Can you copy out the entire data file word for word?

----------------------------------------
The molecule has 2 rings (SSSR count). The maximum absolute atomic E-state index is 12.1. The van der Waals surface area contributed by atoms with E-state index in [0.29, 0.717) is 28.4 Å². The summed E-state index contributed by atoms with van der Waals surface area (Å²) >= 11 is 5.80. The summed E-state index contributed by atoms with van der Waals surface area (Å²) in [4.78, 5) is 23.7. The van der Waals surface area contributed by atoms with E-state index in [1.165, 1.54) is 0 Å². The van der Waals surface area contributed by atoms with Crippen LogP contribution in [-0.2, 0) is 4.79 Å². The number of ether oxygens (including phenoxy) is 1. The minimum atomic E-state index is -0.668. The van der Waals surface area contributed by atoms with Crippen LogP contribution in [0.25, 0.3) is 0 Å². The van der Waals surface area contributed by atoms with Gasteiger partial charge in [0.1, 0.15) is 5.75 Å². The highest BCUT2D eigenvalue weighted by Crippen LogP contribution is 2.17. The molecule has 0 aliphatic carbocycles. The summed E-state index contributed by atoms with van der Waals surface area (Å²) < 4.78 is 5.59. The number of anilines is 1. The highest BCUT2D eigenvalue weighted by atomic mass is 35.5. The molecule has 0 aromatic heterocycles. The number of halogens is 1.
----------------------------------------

The molecule has 2 rings (SSSR count). The maximum absolute atomic E-state index is 12.1. The van der Waals surface area contributed by atoms with E-state index in [0.29, 0.717) is 28.4 Å². The summed E-state index contributed by atoms with van der Waals surface area (Å²) >= 11 is 5.80. The summed E-state index contributed by atoms with van der Waals surface area (Å²) in [4.78, 5) is 23.7. The van der Waals surface area contributed by atoms with E-state index in [1.165, 1.54) is 0 Å². The van der Waals surface area contributed by atoms with Crippen LogP contribution in [-0.2, 0) is 4.79 Å². The number of ether oxygens (including phenoxy) is 1. The minimum atomic E-state index is -0.668. The van der Waals surface area contributed by atoms with Crippen LogP contribution in [0.25, 0.3) is 0 Å². The van der Waals surface area contributed by atoms with Gasteiger partial charge in [0.1, 0.15) is 5.75 Å². The highest BCUT2D eigenvalue weighted by Crippen LogP contribution is 2.17. The molecule has 0 aliphatic carbocycles. The summed E-state index contributed by atoms with van der Waals surface area (Å²) < 4.78 is 5.59. The number of anilines is 1. The highest BCUT2D eigenvalue weighted by atomic mass is 35.5. The molecule has 0 aromatic heterocycles. The number of halogens is 1.